A new study highlights a possible link between sleep medications and dementia.
Sleep aids should be the last resort for sleepless seniors, according to the latest data. Why are so many people with dementia restless at night? How can we help a loved one get the a good night’s sleep? Is there a good sleep medication for dementia patients?
What does the newest data say about sleep medications?
While researchers stress that further investigation is needed, the study’s general conclusion is that the risks are greater the longer people used sleep medications; the higher the dose, the greater the risk. Researchers reported that 15% of their study sample, or 4.6 million older adults in the US, reported routine use of sleep medication. An interesting correlation emerged over the 15-year study, which followed older adults: comparatively, there is a 79% increase in cognitive decline among White patients who use sleep aids 4-5 times per month. People of color seem to have some degree of immunity to those risks. However, it’s important to keep in mind that non-White seniors have increased overall risk factors such as diabetes and high-blood pressure, as well as different socioeconomic factors. This study is specific to people with long-term use of sleep aids only.
What medications are used to promote sleep?
There are a number of medications, both prescription and over-the-counter, that sleepless folks use to help them fall asleep and stay asleep.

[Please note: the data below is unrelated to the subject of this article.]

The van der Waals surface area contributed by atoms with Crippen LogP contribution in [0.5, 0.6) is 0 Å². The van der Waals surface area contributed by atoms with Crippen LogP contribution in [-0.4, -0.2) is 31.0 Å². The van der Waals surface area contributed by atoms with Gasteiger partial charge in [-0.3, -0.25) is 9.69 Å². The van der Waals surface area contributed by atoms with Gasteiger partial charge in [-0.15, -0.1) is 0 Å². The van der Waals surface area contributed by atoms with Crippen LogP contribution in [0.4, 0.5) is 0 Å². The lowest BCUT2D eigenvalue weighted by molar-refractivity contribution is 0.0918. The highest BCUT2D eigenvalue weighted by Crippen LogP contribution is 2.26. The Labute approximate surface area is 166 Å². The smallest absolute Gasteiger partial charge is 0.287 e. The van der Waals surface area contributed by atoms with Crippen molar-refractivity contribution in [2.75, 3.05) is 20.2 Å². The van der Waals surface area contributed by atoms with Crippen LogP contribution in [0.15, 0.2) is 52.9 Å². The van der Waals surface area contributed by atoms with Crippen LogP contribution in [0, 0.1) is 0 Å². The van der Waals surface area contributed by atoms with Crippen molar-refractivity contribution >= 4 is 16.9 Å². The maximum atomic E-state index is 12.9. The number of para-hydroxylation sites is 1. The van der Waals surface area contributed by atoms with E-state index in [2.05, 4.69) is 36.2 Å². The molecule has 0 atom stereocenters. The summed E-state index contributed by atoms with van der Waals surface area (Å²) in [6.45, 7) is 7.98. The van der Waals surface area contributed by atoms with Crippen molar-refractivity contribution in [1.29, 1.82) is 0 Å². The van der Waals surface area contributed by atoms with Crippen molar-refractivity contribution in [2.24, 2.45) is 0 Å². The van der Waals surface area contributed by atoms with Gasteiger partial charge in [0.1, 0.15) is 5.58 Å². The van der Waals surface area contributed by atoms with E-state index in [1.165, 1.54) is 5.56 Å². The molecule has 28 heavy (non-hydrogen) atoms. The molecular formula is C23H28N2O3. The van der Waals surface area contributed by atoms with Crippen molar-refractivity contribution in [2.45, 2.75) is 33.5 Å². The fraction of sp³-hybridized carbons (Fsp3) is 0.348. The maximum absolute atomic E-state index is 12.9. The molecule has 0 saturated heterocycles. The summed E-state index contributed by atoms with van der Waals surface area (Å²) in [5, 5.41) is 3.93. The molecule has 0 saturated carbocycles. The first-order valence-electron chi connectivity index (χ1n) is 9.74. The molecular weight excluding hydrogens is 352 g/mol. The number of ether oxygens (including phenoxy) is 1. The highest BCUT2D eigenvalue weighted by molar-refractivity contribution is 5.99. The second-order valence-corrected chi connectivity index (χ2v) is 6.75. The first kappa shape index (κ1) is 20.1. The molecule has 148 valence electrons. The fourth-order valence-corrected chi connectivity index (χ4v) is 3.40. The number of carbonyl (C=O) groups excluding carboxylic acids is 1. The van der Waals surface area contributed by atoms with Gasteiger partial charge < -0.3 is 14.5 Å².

Common prescription sleep medications:
There are a number of widely used medications to encourage sleep. However, sleep experts warn that sedation and sleepiness are not the same. Furhermore, there’s no evidence that sleep quality or number of hours slept are improved with the use of these medications.
-[DRUG BRAND NAME (drug generic name)] is not approved for the treatment of patients with dementia-related psychosis.
Over the counter preparations
Why are sleep medications problematic?
As discussed above, there is a significant risk for developing dementia when sleeping pills are used in the long-term. In the short-term, there are well-documented risks for injurious falls, increased confusion, personality and behavioral changes, lethargy, and poor judgment. The use of sleep medications could potentially cause changes in cognition and daily functioning, although the research is unclear.
Anyone who’s a caregiver knows
If you’re a career, you’ve seen it: late afternoons bring increased agitation, anxiety, restlessness, and general distress to people with cognitive decline. This behavioral phenomenon is called “sundowning.”
People with cognitive problems have difficulties communicating and cannot tell us what is causing their distress; it is left to us as caregivers to pick up on non-verbal cues such as body language and facial expressions to offer safer solutions to allow adequate rest and alleviate discomfort. Observe your loved one for expressions of distress: grimacing, holding or rubbing an area of the body, and verbal indicators like saying “no” or “ow.”
Structure and routine go a long way in promoting a restful night’s sleep. Keeping a consistent and predictable daily pattern of mealtimes, bathing, exercise, and other activities helps, along with remaining wakeful through the day and exposure to natural light. Daytime napping can lead to nighttime wakefulness.
What to do
Consult a healthcare provider who specializes in sleep medicine. There may be something else going on that can be treated without the potential problems that come with sleeping pills, which should be the last resort. Quality of life will be much improved for the patient, and for their careers.